Crystalline Silica

Quartz quarry

Quartz is the most common form of crystalline silica.

What is crystalline silica?

An abundant natural material, crystalline silica is found in stone, soil, and sand. It is also found in concrete, brick, mortar, and other construction materials. Crystalline silica comes in several forms, with quartz being the most common. Quartz dust is respirable crystalline silica, which means it can be taken in by breathing. 

How are people exposed to crystalline silica?

Exposure to tiny particles of airborne silica, primarily quartz dust, occurs mainly in industrial and occupational settings. For example, workers who use handheld masonry saws to cut materials such as concrete and brick may be exposed to airborne silica. When inhaled, these particles can penetrate deep into the lungs.

The primary route of exposure for the general population is inhaling airborne silica while using commercial products containing quartz. These products include cleansers, cosmetics, art clays and glazes, pet litter, talcum powder, caulk, and paint.

Which cancers are associated with exposure to crystalline silica?

Exposure of workers to respirable crystalline silica is associated with elevated rates of lung cancer. The strongest link between human lung cancer and exposure to respirable crystalline silica has been seen in studies of quarry and granite workers and workers involved in ceramic, pottery, refractory brick, and certain earth industries.

How can exposures be reduced?

The Mine Safety and Health Administration and the U.S. Occupational Safety & Health Administration (OSHA) have regulations related to silica. For example, OSHA has a fact sheet on Control of Silica Dust in Construction: Handheld Power Saws.

Selected References:

  • International Agency for Research on Cancer. Silica Dust, Crystalline, In the Form of Quartz or Cristobalite, IARC Monographs on the Evaluation of Carcinogenic Risks to Humans, Volume 100C. Lyon, France: World Health Organization, 2012. Available online. Last accessed February 1, 2019.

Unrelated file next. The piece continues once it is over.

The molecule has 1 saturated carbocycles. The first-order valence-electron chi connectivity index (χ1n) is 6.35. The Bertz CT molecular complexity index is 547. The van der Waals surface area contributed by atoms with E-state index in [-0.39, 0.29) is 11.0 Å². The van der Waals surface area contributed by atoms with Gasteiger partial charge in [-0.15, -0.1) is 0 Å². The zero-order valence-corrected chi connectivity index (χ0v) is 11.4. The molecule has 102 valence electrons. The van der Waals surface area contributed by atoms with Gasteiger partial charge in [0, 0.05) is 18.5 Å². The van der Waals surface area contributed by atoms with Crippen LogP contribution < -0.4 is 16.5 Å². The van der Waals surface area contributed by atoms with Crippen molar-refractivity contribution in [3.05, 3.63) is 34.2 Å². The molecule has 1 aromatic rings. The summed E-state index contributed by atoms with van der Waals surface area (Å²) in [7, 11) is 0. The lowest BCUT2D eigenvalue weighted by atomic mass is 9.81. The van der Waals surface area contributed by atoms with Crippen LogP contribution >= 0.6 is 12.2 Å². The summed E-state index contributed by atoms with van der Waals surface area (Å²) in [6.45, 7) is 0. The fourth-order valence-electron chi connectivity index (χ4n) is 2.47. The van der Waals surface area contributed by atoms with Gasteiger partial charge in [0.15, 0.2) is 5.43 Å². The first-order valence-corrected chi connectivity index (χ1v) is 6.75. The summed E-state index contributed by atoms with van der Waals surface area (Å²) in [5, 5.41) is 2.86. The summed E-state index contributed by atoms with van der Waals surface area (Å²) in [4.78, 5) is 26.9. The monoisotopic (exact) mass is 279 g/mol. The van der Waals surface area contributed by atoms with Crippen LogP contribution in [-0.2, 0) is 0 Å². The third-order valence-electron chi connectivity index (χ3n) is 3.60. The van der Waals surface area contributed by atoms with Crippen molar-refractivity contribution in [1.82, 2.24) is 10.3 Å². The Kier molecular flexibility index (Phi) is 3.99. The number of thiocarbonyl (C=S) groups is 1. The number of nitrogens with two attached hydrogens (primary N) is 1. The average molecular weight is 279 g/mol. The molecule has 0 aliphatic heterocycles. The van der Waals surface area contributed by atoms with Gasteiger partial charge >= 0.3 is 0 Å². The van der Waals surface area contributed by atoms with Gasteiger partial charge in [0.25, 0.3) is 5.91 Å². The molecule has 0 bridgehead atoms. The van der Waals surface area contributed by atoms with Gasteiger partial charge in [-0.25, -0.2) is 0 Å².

• National Institute for Occupational Safety and Health. Preventing Silicosis and Deaths in Construction Workers. Atlanta, GA: Centers for Disease Control and Prevention, 2014. Available online. Last accessed February 1, 2019.
  • National Institute for Occupational Safety and Health. Silica, Crystalline (as respirable dust), NIOSH Pocket Guide to Chemical Hazards. Atlanta, GA: Centers for Disease Control and Prevention, 2010. Available online. Last accessed February 1, 2019.
  • National Toxicology Program. Silica, Crystalline (Respirable Size), Report on Carcinogens, Fourteenth Edition. Triangle Park, NC: National Institute of Environmental Health and Safety, 2016. Available online. Last accessed February 1, 2019.
  • Occupational Safety and Health Administration. OSHA Fact Sheet: Crystalline Silica Exposure Health Hazard Information. Washington, DC: U.S. Department of Labor, 2002. Available online. Last accessed February 1, 2019.
  • Occupational Safety and Health Administration. Silica, Crystalline. Washington, DC: U.S. Department of Labor. Available online. Last accessed February 1, 2019.
  • Updated: February 1, 2019

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